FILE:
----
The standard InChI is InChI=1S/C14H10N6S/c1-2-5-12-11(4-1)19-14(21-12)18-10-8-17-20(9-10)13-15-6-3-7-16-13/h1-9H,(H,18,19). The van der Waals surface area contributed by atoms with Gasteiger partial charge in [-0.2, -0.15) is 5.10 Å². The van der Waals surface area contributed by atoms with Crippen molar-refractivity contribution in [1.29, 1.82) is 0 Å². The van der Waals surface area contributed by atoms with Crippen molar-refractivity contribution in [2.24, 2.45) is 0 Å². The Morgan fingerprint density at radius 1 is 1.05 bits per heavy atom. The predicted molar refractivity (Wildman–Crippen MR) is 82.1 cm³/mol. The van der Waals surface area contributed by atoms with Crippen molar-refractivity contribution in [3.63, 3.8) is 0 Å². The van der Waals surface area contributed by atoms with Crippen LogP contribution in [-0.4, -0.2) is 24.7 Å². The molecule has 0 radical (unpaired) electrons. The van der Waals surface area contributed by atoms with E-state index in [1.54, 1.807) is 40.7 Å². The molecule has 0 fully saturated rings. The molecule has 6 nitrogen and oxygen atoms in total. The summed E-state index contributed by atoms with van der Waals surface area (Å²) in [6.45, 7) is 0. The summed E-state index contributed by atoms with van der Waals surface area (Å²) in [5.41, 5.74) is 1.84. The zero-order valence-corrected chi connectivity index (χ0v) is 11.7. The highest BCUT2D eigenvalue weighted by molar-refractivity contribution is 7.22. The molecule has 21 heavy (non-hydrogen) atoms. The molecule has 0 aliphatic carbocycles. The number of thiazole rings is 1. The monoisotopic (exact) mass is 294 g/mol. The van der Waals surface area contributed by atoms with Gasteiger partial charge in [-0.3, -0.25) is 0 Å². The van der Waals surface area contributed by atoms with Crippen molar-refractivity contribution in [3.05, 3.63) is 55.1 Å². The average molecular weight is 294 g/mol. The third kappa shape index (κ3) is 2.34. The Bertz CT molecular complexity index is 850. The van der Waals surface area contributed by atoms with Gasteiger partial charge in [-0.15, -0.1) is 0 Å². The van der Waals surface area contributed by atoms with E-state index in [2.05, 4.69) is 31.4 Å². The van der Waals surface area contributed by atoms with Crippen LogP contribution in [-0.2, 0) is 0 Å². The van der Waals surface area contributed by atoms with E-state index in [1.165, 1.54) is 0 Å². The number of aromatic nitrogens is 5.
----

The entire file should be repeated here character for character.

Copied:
The standard InChI is InChI=1S/C14H10N6S/c1-2-5-12-11(4-1)19-14(21-12)18-10-8-17-20(9-10)13-15-6-3-7-16-13/h1-9H,(H,18,19). The van der Waals surface area contributed by atoms with Gasteiger partial charge in [-0.2, -0.15) is 5.10 Å². The van der Waals surface area contributed by atoms with Crippen molar-refractivity contribution in [1.29, 1.82) is 0 Å². The van der Waals surface area contributed by atoms with Crippen molar-refractivity contribution in [2.24, 2.45) is 0 Å². The Morgan fingerprint density at radius 1 is 1.05 bits per heavy atom. The predicted molar refractivity (Wildman–Crippen MR) is 82.1 cm³/mol. The van der Waals surface area contributed by atoms with Crippen molar-refractivity contribution in [3.63, 3.8) is 0 Å². The van der Waals surface area contributed by atoms with Crippen LogP contribution in [-0.4, -0.2) is 24.7 Å². The molecule has 0 radical (unpaired) electrons. The van der Waals surface area contributed by atoms with E-state index in [1.54, 1.807) is 40.7 Å². The molecule has 0 fully saturated rings. The molecule has 6 nitrogen and oxygen atoms in total. The summed E-state index contributed by atoms with van der Waals surface area (Å²) in [6.45, 7) is 0. The summed E-state index contributed by atoms with van der Waals surface area (Å²) in [5.41, 5.74) is 1.84. The zero-order valence-corrected chi connectivity index (χ0v) is 11.7. The highest BCUT2D eigenvalue weighted by molar-refractivity contribution is 7.22. The molecule has 21 heavy (non-hydrogen) atoms. The molecule has 0 aliphatic carbocycles. The number of thiazole rings is 1. The monoisotopic (exact) mass is 294 g/mol. The van der Waals surface area contributed by atoms with Gasteiger partial charge in [-0.3, -0.25) is 0 Å². The van der Waals surface area contributed by atoms with Crippen molar-refractivity contribution in [3.05, 3.63) is 55.1 Å². The average molecular weight is 294 g/mol. The third kappa shape index (κ3) is 2.34. The Bertz CT molecular complexity index is 850. The van der Waals surface area contributed by atoms with Gasteiger partial charge in [-0.15, -0.1) is 0 Å². The van der Waals surface area contributed by atoms with E-state index in [2.05, 4.69) is 31.4 Å². The van der Waals surface area contributed by atoms with Crippen LogP contribution in [-0.2, 0) is 0 Å². The van der Waals surface area contributed by atoms with E-state index in [1.165, 1.54) is 0 Å². The number of aromatic nitrogens is 5.